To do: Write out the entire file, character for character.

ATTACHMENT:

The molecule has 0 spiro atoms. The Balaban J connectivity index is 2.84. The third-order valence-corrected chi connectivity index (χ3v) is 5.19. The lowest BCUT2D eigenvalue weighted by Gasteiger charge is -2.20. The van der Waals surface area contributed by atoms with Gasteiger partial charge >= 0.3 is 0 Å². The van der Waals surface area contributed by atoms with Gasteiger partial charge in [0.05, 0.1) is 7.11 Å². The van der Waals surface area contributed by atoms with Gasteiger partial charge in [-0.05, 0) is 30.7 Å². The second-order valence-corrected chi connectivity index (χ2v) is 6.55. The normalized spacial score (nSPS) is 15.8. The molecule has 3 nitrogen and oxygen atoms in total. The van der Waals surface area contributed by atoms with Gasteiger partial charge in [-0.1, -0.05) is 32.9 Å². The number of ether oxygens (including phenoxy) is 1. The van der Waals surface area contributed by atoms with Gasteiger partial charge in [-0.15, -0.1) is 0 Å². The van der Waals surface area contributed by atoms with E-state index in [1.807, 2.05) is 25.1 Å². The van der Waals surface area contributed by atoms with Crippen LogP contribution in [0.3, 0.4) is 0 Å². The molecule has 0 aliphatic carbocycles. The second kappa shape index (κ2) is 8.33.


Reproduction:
The molecule has 0 spiro atoms. The Balaban J connectivity index is 2.84. The third-order valence-corrected chi connectivity index (χ3v) is 5.19. The lowest BCUT2D eigenvalue weighted by Gasteiger charge is -2.20. The van der Waals surface area contributed by atoms with Gasteiger partial charge >= 0.3 is 0 Å². The van der Waals surface area contributed by atoms with Gasteiger partial charge in [0.05, 0.1) is 7.11 Å². The van der Waals surface area contributed by atoms with Gasteiger partial charge in [-0.05, 0) is 30.7 Å². The second-order valence-corrected chi connectivity index (χ2v) is 6.55. The normalized spacial score (nSPS) is 15.8. The molecule has 3 nitrogen and oxygen atoms in total. The van der Waals surface area contributed by atoms with Gasteiger partial charge in [-0.1, -0.05) is 32.9 Å². The number of ether oxygens (including phenoxy) is 1. The van der Waals surface area contributed by atoms with Gasteiger partial charge in [-0.15, -0.1) is 0 Å². The van der Waals surface area contributed by atoms with E-state index in [1.807, 2.05) is 25.1 Å². The van der Waals surface area contributed by atoms with Crippen LogP contribution in [0.3, 0.4) is 0 Å². The molecule has 0 aliphatic carbocycles. The second kappa shape index (κ2) is 8.33.